Tourism & attraction
LEBANON Still vibrant as ever! A place you always remember
Lebanon, a small, roughly rectangular rugged land in the central eastern Levant, has its toes in the warm waters of the Mediterranean and its snowy head high above the clouds. Perhaps no other land has as many contrasts and contradictions. Civilised since before 3,000 BCE by the sea-faring Phoenicians, it was a link between the trade-routes through the eastern hinterland and those that crossed the sea to the west. Home to approximately 3.5 million people of seventeen different faiths, its past has not been tranquil. But today Lebanon is looking to the future: rebuilding its shattered cities and economy; encouraging the rebirth of the banking and business industries that made it a Middle Eastern hub; and welcoming tourists to its resorts, natural attractions, and glittering urban scene.
Once again, Beirut is earning its epithet ‘The Paris of the Mediterranean’. With its service centred economy based on banking and trade, the city is once again a vibrant setting for commerce and night-life. A total reconstruction of the downtown area is taking place with sleek hotels and office blocks, restaurants, cafés and night spots, an archaeological park, and many other attractions. Beirut’s vibrant arts scene is once again host of performances, exhibitions, fashion shows and concerts in the museums, theatres and public spaces throughout the city.
Tourists are arriving at the new airport in droves aboard Middle East Airways jets. They come for the shopping, for the culture, for the history and the food. In the winter they come for the skiing and during the spring and autumn for sightseeing. Summer is the season for beaches or long lazy lunches high in the mountains. It is also the season for summer festivals against the dramatic historical backdrops of Byblos and Baalbek. Hotel facilities can rental agencies, and a rejuvenated Ministry of Tourism are all part of an infrastructure that welcomes overseas visitors and is anxious to dispel any lingering visions of a land in turmoil.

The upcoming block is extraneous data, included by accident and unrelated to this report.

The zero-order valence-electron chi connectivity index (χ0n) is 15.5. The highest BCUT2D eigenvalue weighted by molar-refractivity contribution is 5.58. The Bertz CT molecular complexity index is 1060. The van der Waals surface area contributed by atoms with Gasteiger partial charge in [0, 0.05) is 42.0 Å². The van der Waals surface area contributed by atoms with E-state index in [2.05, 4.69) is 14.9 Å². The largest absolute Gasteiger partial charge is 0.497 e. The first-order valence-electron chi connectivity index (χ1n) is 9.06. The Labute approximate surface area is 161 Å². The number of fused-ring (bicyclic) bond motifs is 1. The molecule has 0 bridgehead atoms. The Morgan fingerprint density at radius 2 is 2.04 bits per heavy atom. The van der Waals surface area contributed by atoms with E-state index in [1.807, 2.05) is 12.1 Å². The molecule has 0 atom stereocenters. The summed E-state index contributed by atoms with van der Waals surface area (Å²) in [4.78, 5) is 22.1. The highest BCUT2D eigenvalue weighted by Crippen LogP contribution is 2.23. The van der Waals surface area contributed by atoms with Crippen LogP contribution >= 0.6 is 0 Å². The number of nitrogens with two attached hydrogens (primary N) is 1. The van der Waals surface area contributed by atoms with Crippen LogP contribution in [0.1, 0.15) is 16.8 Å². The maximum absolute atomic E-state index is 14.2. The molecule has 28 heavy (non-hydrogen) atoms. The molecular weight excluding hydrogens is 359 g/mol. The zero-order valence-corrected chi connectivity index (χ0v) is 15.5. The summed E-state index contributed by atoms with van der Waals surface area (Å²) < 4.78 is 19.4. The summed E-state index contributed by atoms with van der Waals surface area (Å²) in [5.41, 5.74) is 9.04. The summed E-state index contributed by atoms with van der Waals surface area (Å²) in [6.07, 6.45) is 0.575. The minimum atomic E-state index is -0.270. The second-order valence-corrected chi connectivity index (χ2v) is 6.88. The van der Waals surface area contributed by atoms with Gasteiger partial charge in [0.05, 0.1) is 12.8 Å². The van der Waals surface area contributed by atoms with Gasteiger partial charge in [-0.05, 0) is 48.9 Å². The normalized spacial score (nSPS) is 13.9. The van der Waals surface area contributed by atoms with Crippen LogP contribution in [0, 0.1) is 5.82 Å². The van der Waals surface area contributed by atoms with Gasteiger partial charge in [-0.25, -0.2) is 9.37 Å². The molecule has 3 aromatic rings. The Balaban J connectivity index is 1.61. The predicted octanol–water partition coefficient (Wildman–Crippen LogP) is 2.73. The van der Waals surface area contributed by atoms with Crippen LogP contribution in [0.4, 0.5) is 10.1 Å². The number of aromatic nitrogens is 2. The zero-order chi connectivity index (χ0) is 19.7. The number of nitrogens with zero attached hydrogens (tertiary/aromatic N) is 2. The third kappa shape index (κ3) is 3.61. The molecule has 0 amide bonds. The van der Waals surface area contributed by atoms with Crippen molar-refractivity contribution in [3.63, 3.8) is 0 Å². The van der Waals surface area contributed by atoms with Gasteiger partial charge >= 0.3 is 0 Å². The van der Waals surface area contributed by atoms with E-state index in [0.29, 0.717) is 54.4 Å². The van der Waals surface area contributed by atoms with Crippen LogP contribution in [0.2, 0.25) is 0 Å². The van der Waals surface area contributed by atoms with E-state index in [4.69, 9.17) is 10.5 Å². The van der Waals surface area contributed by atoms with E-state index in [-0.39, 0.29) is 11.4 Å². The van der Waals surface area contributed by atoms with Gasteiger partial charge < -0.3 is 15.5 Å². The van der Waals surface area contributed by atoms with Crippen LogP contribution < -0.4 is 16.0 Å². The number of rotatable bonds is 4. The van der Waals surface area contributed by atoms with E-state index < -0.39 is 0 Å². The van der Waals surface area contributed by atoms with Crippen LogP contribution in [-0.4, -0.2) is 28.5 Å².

Eco-tourism is increasing in Lebanon, both for locals and for foreign visitors. Several companies offer day excursions from Beirut, or longer tours by bike, on foot, or with four-wheel drive as an alternative to traditional sightseeing. These tours are designed to have a low environmental impact; to introduce people to the wonders of nature, and Lebanon’s rich historical, artistic, and cultural heritage; while benefiting small communities in remote areas. Accommodation and food are taken at monasteries, small restaurants, or the homes of local people in a departure from traditional forms of sightseeing.
However once chooses to see the country, Lebanon will remain special in a visitor’s memory. From its souks to its palaces, it churches to its mosques, its mountains to it shores the country offers an unparalleled chance to glimpse a land between East and West, between Arab and European, between the past and the future.
One of Lebanon’s most famous attractions, only eighteen kilometres from the capital is the Jeita Grotto. A six-kilometre labyrinth on two levels, the cave includes an underground lake where visitors can enjoy a boat ride, and an upper gallery with impressive geological formations.
Some of history’s most famous men, among them Ramses II, Nebuchadnezzar, and Marcus Aurelius, left inscriptions and bas-relief sculptures in the limestone cliffs of the Dog River.